Before you reach for your electrolyte supplement before a workout, you might want to consider the latest research conducted by Stanford Medicine—which says that most electrolyte supplements don’t keep electrolyte levels balanced, especially sodium levels.
After conducting a study in ultramarathoners, the researchers discovered that it’s actually more advantageous to address avoiding becoming overhydrated, maintaining lower body masses, and training for longer distances before and during major athletic events to keep electrolyte levels steady.
Electrolyte supplements and sports nutrition drinks are high in sodium and potassium, two important electrolytes. Sodium, potassium, magnesium, and calcium are electrolytes that are necessary for cellular function, but they must remain in balance with each other. If the body has too much or too little water, the levels can become imbalanced, which is the cause of muscle cramps during exercise, but can lead to seizures and heart rhythms in severe cases. Strenuous activity in hot weather can also lead to electrolyte imbalances through the loss of hydration in sweat.
The University of Stanford researchers decided to investigate whether the common recommendations for maintaining electrolyte levels had any scientific evidence to back them up; currently, athletes are told to drink as much water as possible to prevent dehydration and consume electrolyte supplements. Drinking as much water as possible can lead to a condition tied to sodium levels: a type of hyponatremia associated with exercise.
Hyponatremia is the over-consumption of water, resulting in too little sodium in the bloodstream which can cause swelling in the brain. Hyponatremia is often responsible for fatalities in people under the influence of drugs and alcohol at hot music concerts and festivals. Exercise associated hyponatremia (EAH) is the overconsumption of water during exercise, spurred on by a fear of dehydration. EAH has claimed the lives of 14 athletes in the past 35 years. Even if not fatal, EAH causes seizures, altered consciousness levels, and pulmonary edema.
The research team stresses that the fear of dehydration can push many people to over-consume water, and it’s not just athletes that are at risk: football players, military personnel, and half-marathoners have also been victims of EAH. The symptoms of dehydration actually parallel those of EAH, so it’s easy to confuse them and think you need more water when you are actually pushing closer towards being overhydrated.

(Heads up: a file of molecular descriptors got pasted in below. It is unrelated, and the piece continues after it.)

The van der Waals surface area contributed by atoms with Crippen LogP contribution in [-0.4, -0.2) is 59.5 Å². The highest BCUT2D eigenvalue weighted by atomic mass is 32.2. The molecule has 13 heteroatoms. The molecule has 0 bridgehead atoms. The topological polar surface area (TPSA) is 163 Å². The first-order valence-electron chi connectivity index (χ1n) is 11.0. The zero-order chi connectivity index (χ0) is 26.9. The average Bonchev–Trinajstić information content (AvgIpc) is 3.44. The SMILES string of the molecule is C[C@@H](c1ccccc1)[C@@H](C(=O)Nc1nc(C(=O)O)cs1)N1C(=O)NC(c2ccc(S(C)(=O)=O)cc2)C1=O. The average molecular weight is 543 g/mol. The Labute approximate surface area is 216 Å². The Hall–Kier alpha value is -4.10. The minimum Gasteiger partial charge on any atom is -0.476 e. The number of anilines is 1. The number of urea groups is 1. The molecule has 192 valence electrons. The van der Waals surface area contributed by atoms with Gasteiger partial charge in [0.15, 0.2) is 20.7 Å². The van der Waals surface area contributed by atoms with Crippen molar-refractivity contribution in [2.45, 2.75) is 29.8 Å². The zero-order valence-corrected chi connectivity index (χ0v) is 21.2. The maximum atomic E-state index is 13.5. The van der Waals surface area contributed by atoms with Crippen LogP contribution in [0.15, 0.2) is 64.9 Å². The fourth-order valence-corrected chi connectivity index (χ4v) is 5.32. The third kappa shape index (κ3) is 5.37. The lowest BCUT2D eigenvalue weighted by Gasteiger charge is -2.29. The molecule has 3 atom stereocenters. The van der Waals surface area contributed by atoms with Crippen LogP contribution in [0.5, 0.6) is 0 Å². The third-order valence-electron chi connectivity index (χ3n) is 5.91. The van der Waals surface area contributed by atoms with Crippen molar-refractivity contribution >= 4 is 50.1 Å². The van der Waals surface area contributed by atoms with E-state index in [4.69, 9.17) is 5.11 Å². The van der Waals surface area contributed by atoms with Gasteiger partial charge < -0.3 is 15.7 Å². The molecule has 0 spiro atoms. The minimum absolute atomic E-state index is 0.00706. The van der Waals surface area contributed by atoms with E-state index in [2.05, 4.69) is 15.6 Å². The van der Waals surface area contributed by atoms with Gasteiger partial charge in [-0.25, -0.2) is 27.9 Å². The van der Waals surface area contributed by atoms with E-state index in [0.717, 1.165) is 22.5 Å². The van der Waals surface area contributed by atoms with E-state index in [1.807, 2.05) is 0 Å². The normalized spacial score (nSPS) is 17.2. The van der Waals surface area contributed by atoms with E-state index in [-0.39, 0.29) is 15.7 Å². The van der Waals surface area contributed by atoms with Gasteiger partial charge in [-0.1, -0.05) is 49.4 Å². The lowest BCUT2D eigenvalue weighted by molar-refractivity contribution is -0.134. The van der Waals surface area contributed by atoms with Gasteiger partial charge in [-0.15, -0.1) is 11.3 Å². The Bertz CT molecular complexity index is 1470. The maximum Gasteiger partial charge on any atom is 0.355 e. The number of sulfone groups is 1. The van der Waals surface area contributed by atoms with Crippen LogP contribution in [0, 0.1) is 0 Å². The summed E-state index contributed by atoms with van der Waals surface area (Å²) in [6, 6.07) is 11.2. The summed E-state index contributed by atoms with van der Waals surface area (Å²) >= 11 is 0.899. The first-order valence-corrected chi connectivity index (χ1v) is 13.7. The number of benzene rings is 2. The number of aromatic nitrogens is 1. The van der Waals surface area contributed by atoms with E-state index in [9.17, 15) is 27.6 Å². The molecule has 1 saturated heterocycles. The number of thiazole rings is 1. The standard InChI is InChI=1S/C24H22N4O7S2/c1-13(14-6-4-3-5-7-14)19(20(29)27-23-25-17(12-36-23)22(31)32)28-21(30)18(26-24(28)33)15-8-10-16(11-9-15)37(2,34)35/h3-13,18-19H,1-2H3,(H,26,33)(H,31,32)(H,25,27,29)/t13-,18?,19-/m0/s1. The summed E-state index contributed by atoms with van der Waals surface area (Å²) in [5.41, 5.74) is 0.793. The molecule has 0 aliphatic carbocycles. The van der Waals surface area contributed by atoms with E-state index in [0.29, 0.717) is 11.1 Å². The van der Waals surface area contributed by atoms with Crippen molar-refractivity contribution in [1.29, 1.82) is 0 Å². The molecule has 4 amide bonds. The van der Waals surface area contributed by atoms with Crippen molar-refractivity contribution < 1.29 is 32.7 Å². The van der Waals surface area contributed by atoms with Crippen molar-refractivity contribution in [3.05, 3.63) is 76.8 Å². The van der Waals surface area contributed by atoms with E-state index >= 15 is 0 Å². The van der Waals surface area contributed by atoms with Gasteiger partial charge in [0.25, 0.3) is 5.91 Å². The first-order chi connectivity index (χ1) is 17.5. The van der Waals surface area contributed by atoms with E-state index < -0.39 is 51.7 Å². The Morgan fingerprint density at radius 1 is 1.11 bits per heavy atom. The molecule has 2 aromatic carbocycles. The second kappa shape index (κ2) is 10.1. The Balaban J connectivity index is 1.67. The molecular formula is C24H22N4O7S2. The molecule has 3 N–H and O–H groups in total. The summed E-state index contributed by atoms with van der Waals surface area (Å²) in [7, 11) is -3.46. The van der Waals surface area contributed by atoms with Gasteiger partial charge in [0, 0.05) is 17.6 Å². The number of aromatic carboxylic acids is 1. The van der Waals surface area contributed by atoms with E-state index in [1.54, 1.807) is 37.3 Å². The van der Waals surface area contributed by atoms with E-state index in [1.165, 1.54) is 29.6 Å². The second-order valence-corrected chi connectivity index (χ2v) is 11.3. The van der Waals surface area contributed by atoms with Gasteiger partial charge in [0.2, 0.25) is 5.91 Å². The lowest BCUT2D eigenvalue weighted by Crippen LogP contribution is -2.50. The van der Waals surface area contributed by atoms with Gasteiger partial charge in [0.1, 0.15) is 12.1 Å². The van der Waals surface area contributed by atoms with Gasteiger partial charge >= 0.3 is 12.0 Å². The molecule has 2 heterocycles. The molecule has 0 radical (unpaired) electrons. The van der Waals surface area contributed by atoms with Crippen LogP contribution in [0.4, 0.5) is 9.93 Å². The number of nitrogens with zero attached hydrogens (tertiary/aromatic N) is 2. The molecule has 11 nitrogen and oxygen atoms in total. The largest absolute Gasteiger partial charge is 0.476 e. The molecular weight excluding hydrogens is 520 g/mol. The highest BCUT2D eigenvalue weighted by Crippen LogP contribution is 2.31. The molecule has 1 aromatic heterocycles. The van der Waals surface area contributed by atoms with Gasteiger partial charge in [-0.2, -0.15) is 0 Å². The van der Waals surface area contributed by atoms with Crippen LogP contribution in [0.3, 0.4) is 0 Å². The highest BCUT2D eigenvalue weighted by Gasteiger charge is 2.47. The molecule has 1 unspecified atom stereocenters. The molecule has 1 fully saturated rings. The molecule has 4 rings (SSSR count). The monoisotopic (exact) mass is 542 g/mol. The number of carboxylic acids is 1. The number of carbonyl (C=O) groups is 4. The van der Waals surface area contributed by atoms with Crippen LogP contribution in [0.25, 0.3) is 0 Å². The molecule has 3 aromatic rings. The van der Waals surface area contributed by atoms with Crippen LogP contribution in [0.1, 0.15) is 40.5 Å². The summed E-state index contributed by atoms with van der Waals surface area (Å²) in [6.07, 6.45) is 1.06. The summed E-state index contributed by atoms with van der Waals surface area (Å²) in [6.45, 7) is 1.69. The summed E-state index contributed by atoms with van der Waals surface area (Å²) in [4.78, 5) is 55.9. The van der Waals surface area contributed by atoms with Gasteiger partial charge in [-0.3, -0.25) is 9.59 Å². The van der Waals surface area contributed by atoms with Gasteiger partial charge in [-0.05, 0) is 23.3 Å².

The study focused on 266 ultramarathoners involved in a week-long marathon in extreme desert climates for 155 miles. Before the race began, marathoners were surveyed and asked which electrolyte supplements were taken and how they would judge when they were needed—whether based on scheduled intervals of time or when they felt thirsty. They were also weighed, and blood samples were collected for electrolyte levels. The rest of the data was collected on the fifth day of the marathon after 50 miles were completed that day.
Out of the 266 ultramarathoners, 41 had sodium imbalances at the end of the marathon. 11 were diagnosed with EAH because of low sodium levels, and 30 athletes were dehydrated because of high sodium levels. All of this occurred during electrolyte supplementation, with some athletes choosing to take sodium tablets hourly; but it had very little effect on maintaining proper sodium levels.
Those athletes diagnosed with EAH had a few things in common: they weighed more than their competitors; participated in shorter training programs before the marathon; and took 5-6 hours more to complete the race. Rather than focusing on the heat as a factor in dehydration and EAH, the researchers determined that avoiding overhydration and avoiding becoming dehydrated were the best tactics to prevent sodium imbalances—basically, balancing yourself—and not relying on electrolyte supplements.
Drinking at regularly timed intervals did not reduce the risk of dehydration. The authors of the study feel that listening to thirst signals and not drinking past the point of feeling bloated or nauseous are key takeaways from their study.
Grant S. Lipman, Patrick Burns, Caleb Phillips, Jacob Jensen, Colin Little, Carrie Jurkiewicz, Bryan Jarrett, Anne Walker, Nicky Mansfield, Brian J. Krabak. Effect of Sodium Supplements and Climate on Dysnatremia During Ultramarathon Running. Clinical Journal of Sport Medicine, 2020; 1 DOI: 10.1097/JSM.0000000000000832